The Pink Tax In Malaysia: Women Products Are Charged More Than Men Products

by Katricia Lum

Woke has discussed a lot on gender issues,

From men’s insecurities to Malaysian female beauty standards, we always try to shed light on taboo topics Malaysians might not know about. 

Today’s article is no different, Woke wants you to know all about a certain systematic gender-based price discrimination that is not just exclusive to Malaysian women but also to women over all the world. 

It’s something faced by women everyday: at the supermarket, at the pharmacy, at the departmental store. 

Despite its cute & girly-sounding name, this phenomenon again perpetuates the inequality faced by women in their daily lives. 

Malaysian women already face so much backlash in the working force with less pay compared to their male counterparts and now an unjustified tax for “female” products too?!

We know you’re already wondering what we’re yelling about… 

Read on more to know this insidious ‘Pink Tax’…

What is the Pink Tax?

The pink tax is the extra amount that women or girls pay for essential products like shampoo, feminine hygiene, razors, toys and even medicine! 

Individually, the prices of products might not seem that big of a difference. Say, RM3.60 vs RM3.99. However those “little” increases add up over time. 

According to US website axthepinktax.com, a 30 year old woman had an unnecessary expenditure of more than $40,000 from the pink tax alone! That’s around RM174,000 (You could buy a car with that amount or like thousands plates of banana leaf)!

As stated earlier, one of the products with pink tax is feminine hygiene products. Yep, this means pads & tampons. Also known as the tampon tax, the US government doesn’t exempt these products from being taxed unlike other non-luxury necessities like groceries and prescriptions.

Last time we checked all women need pads or tampons. Pretty essential to us. 

Okay, you might be wondering as Malaysian woman, why should you care what Americans from the home of the brave, the home of the free & the home of the taxed get taxed for?

Because it happens to us too!

But more on that later.

Pink Tax Examples

Source: Fentoninprint.com

What would this article be without any examples of the pink tax, right? 

Woke ain’t all about that “all talk, no action” life. 

Ahh, you fellow consumer will be happy to hear this, local Malaysian female products aren’t taxed! 

BUT

We’ll be taking examples from the US & UK as some of our essential products do come from these countries so we’re still affected by the pink tax, just a little. But still, it’s there.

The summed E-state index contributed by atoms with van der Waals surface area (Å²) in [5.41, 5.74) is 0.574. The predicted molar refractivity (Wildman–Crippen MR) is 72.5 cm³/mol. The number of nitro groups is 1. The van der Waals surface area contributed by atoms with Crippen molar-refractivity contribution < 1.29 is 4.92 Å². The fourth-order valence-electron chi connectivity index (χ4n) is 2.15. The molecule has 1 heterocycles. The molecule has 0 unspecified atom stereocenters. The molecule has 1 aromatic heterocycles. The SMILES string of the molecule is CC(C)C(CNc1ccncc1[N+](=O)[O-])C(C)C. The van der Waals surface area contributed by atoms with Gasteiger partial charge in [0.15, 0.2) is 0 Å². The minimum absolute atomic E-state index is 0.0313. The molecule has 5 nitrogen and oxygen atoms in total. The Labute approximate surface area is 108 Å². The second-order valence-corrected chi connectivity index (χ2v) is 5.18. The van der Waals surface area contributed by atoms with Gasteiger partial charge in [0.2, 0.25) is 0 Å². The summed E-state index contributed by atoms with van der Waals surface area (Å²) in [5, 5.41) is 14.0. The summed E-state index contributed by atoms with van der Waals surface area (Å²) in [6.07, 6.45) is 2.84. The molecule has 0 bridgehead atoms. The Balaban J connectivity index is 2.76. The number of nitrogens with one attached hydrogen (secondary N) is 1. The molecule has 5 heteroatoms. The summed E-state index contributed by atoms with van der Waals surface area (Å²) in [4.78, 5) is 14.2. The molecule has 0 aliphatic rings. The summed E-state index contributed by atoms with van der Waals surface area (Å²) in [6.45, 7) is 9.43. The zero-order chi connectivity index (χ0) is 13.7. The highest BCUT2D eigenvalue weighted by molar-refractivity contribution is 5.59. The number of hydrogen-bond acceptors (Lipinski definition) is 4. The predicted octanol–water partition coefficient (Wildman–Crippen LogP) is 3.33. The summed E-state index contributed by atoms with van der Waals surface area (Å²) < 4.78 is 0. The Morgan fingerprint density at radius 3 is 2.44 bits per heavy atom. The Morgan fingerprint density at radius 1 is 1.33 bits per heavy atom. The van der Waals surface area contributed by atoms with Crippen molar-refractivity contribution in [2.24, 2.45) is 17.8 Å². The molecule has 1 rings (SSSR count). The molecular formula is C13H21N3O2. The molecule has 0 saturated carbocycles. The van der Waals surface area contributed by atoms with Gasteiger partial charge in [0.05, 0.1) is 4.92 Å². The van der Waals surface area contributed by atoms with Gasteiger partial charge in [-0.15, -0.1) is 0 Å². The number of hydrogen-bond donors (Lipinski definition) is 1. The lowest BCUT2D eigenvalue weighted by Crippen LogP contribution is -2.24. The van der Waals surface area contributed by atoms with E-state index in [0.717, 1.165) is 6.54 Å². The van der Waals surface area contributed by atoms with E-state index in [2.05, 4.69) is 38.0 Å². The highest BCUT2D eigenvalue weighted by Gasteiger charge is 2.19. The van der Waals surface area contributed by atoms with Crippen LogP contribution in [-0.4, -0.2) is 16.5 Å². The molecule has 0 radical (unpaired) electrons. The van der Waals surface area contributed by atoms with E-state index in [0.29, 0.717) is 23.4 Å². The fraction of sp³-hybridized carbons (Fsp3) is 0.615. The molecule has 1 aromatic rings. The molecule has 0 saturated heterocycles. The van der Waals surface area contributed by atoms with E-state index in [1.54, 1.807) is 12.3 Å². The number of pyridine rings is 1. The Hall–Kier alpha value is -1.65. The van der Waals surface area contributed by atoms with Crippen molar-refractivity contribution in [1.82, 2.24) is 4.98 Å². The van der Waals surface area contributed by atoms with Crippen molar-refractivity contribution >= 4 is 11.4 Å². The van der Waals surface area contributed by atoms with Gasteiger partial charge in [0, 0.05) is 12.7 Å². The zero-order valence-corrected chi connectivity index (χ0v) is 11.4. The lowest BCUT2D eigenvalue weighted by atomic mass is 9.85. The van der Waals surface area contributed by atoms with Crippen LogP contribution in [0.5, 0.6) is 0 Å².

#1: Razors

Source: Walgreens
Source: Walgreens

#2: Shampoo & Conditioner

Source: Walgreens
Source: Walgreens

#3. Toys

#4. Medicine

Pink Tax Malaysia: Before

Although we did say that local Malaysian products don’t get pink taxed but it wasn’t always this way.

Before this, during our previous previous government ruling where the GST system was still being used, women’s sanitary items got a 6% tax because these items were considered “Beauty and Health Products” category in the GST regulations. Because you know, sanitary items aren’t essential at all.

No more beauty blenders, we using pads to blend our makeup now.

Pink Tax Malaysia: Now

However, with a new government ruling and a new tax system (SST) in place, all taxes on sanitary products were reduced to zero.

Instead of Beauty & Health products, women’s sanitary products are now classified under the Miscellaneous Manufactured Articles.

That’s a step-up… We guess.

So yeah even razors in Malaysia are charged the same so hooray! Maybe Malaysia isn’t bad as we thought huh?

Hah.

Score 1 for Malaysia after all

Conclusion

Even though the pink tax isn’t imposed by the government (anymore), many companies & manufacturers still put an increase on feminine products or anything with a “girly” packaging (does the colour pink & cursive font cost more to print? A question to ask).

In the US & UK, there are no laws stopping companies & manufacturers from doing so which in turn means even Malaysian consumers still get affected by this pink tax.

So what are we to do?

The only way to stop these big cronies from pink taxing us ladies is pretty simple:

Don’t buy their products.

The power lies within your wallet.

And hey since local products such as Giant-brand shavers or razors don’t get pink-taxed, you’ll be contributing to our local economy too!

This article is a part of Woke’s Taboo Series where we dive deep into topics most Malaysians shy away from. If you like reading this, check out our other Taboo articles on sugar baby Malaysia and male vs female leadership roles in Malaysia.

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